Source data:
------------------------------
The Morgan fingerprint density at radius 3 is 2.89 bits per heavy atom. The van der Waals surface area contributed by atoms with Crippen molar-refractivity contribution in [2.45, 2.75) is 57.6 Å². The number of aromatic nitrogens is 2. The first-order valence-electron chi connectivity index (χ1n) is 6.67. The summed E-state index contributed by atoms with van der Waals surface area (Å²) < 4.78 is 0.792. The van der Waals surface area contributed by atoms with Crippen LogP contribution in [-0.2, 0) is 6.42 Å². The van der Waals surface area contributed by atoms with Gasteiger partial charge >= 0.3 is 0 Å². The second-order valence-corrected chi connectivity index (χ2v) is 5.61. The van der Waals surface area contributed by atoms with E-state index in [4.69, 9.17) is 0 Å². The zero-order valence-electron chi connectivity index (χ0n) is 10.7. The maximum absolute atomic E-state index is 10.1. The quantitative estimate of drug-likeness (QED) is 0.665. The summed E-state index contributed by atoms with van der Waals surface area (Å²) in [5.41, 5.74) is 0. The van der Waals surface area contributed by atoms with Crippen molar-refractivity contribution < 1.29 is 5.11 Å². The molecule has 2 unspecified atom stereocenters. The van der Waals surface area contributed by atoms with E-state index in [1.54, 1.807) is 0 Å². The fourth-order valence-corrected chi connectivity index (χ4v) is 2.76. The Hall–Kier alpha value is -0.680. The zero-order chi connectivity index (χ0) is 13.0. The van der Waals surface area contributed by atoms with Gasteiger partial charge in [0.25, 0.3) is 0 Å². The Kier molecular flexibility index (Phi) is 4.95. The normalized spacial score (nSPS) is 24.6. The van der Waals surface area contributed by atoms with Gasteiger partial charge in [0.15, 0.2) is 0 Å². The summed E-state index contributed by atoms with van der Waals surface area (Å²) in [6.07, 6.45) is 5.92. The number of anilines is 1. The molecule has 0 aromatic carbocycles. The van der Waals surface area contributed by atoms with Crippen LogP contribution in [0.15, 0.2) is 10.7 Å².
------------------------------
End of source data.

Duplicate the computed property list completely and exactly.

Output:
The Morgan fingerprint density at radius 3 is 2.89 bits per heavy atom. The van der Waals surface area contributed by atoms with Crippen molar-refractivity contribution in [2.45, 2.75) is 57.6 Å². The number of aromatic nitrogens is 2. The first-order valence-electron chi connectivity index (χ1n) is 6.67. The summed E-state index contributed by atoms with van der Waals surface area (Å²) < 4.78 is 0.792. The van der Waals surface area contributed by atoms with Crippen LogP contribution in [-0.2, 0) is 6.42 Å². The van der Waals surface area contributed by atoms with Gasteiger partial charge >= 0.3 is 0 Å². The second-order valence-corrected chi connectivity index (χ2v) is 5.61. The van der Waals surface area contributed by atoms with E-state index in [4.69, 9.17) is 0 Å². The zero-order valence-electron chi connectivity index (χ0n) is 10.7. The maximum absolute atomic E-state index is 10.1. The quantitative estimate of drug-likeness (QED) is 0.665. The summed E-state index contributed by atoms with van der Waals surface area (Å²) in [5.41, 5.74) is 0. The van der Waals surface area contributed by atoms with Crippen molar-refractivity contribution < 1.29 is 5.11 Å². The molecule has 2 unspecified atom stereocenters. The van der Waals surface area contributed by atoms with E-state index in [1.54, 1.807) is 0 Å². The fourth-order valence-corrected chi connectivity index (χ4v) is 2.76. The Hall–Kier alpha value is -0.680. The zero-order chi connectivity index (χ0) is 13.0. The van der Waals surface area contributed by atoms with Gasteiger partial charge in [0.25, 0.3) is 0 Å². The Kier molecular flexibility index (Phi) is 4.95. The normalized spacial score (nSPS) is 24.6. The van der Waals surface area contributed by atoms with Gasteiger partial charge in [0.15, 0.2) is 0 Å². The summed E-state index contributed by atoms with van der Waals surface area (Å²) in [6.07, 6.45) is 5.92. The number of anilines is 1. The molecule has 0 aromatic carbocycles. The van der Waals surface area contributed by atoms with Crippen LogP contribution in [0.15, 0.2) is 10.7 Å².